Leena is hiding the bump, but it’s there!
So the news has broken… I’m pregnant! With twins! I think the first thing I really thought about when planning to get pregnant was, “How in the world am I going to go a whole 9 months without craft beer?” Well, after lots of research and planning… I don’t have to.
That’s right. You can still love craft beer and be pregnant. You just have to be smart about it.
Alcohol is one of those things that everyone has a different opinion about when it comes to pregnancy. Some swear even one drop will hurt your baby. Some say you can freely enjoy a drink a day and not worry. I’ve decided to take an approach somewhere in the middle. I feel safe enjoying a low ABV beverage now and again, but I’m definitely not drinking more than one and definitely not doing it everyday.
So here are some things I have already enjoyed…
- Founder’s Rubaeus – It’s 5.7% ABV and 10oz pour made it the perfect selection for an afternoon at Barcade.
- Pizza Boy’s Together Weather – At a mere 2.8% ABV I was able to enjoy a whole glass of it!
I haven’t stopped trying beer either really. I just only have a sip of something. If the restaurant or brewery we’re at has something particularly awesome on, my husband will order it, and I’ll try a sip. It’s not the same as enjoying an entire pint, but it’s better than nothing!
Even over the weekend, we were at a family gathering and someone had brought over a case of Dale’s Pale Ale (which has been my go-to pool beer for several years). I knew I shouldn’t indulge in an entire can, but just a sip of my hubby’s was all I needed to make me feel like it really was the middle of summer.
And really, craft beer isn’t about getting drunk or drinking lots anyway. It’s all about flavor! So for the next several months, I am content with tastes of delicious beer here and there.
There are two things that we definitely love: craft beer and cheese. Pairing cheese was once reserved for the wine world but with a little guidance it’s easier than ever to put together some mouthgasms. Check out this helpful video from CraftBeer.com to get you started.
IPA day is upon us and we’re gearing up to celebrate with an epic party at The Sturges Speakeasy! We’re planning on having lots of IPAs on tap, half price drafts from 5-7 and more. Be sure to RSVP to our Facebook event for the latest updates.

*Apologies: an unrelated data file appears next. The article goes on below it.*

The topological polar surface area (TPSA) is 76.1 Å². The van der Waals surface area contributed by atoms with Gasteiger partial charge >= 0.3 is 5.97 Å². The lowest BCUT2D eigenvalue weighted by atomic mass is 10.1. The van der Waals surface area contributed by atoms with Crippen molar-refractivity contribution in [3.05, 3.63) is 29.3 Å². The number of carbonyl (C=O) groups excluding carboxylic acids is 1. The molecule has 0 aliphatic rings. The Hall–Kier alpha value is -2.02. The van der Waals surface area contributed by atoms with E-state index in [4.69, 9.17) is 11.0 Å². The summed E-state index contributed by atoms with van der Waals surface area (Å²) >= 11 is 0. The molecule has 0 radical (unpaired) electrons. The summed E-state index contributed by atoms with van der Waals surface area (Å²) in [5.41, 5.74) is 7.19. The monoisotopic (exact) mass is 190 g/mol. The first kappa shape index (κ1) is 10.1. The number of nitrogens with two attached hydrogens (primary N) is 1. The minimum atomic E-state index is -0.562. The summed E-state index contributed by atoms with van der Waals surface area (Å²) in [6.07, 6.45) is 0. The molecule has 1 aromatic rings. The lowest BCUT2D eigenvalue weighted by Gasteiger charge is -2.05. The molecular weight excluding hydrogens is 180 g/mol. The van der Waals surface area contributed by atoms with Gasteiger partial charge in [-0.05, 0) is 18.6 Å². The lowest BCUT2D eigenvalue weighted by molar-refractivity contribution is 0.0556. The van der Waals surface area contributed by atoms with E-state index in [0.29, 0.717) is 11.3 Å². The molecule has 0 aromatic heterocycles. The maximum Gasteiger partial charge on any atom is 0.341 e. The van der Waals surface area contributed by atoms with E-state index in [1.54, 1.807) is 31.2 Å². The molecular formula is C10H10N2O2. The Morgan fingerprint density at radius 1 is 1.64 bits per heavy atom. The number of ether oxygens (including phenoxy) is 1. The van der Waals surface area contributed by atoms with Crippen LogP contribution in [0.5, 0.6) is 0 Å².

This weekend we recommend you check out the craft beer pairing dinner at The Black Gryphon in Elizabethtown PA. Proceeds benefit the American Cancer Society Relay for Life and feature our friends at Pierce Brewing Co. Check out the menu below:
Here’s the rundown:
While it may be the middle of summer and a boozy, heavier beer may not be at the forefront of your mind, there’s no reason for us not to explore barleywines.
Believe it or not, barleywines aren’t wine, and the majority of them that you’ll come across neither look, smell or taste like wine. The only similarity to its namesake is that they can be aged in a cellar much like a fine wine. In this edition of my Craft Beer 101 series we’ll dive into a brief history of where they came from, what they even are and a few tasting recommendations.
The barleywine, also labeled as barley wine, old ale, stock ale, or even strong ale originated in England, but its name can be traced back further to the ancient Greeks who called their fermented grain beverage krithinos oinos, translating to barley wine. (more…)
It was my fourth and last day to hunt hard to acquire beers during my Vermont Beer Trail Vacation. So far, I was quite fortunate to find The Alchemist’s Heady Topper. I braved the lines at Hill Farmstead for some world class IPAs. I discovered Stowe Cider. What more could a craft beer loving gal ask for? “The Holy Grail of Beer” as my husband, Derek, likes to call it: Lawson’s Finest Liquids. Finding just one bottle of the small batch artisanal beer was the goal of Day 4.
LAWSON’S FINEST LIQUIDS
(Waitsfield Farmer’s Market, Vermont)
The day started at 5:00am as the alarm blared signalling a mad dash to get ready, out the door and jump in line at Mad Taco in Waitsfield, Vermont for a chance to get the highly acclaimed and hard to get Lawson’s brews.
I was in luck! Once there, only 100 people were in line before me. Some had camped out. Others arrived much earlier and were lounging in camping chairs. This was serious business. (more…)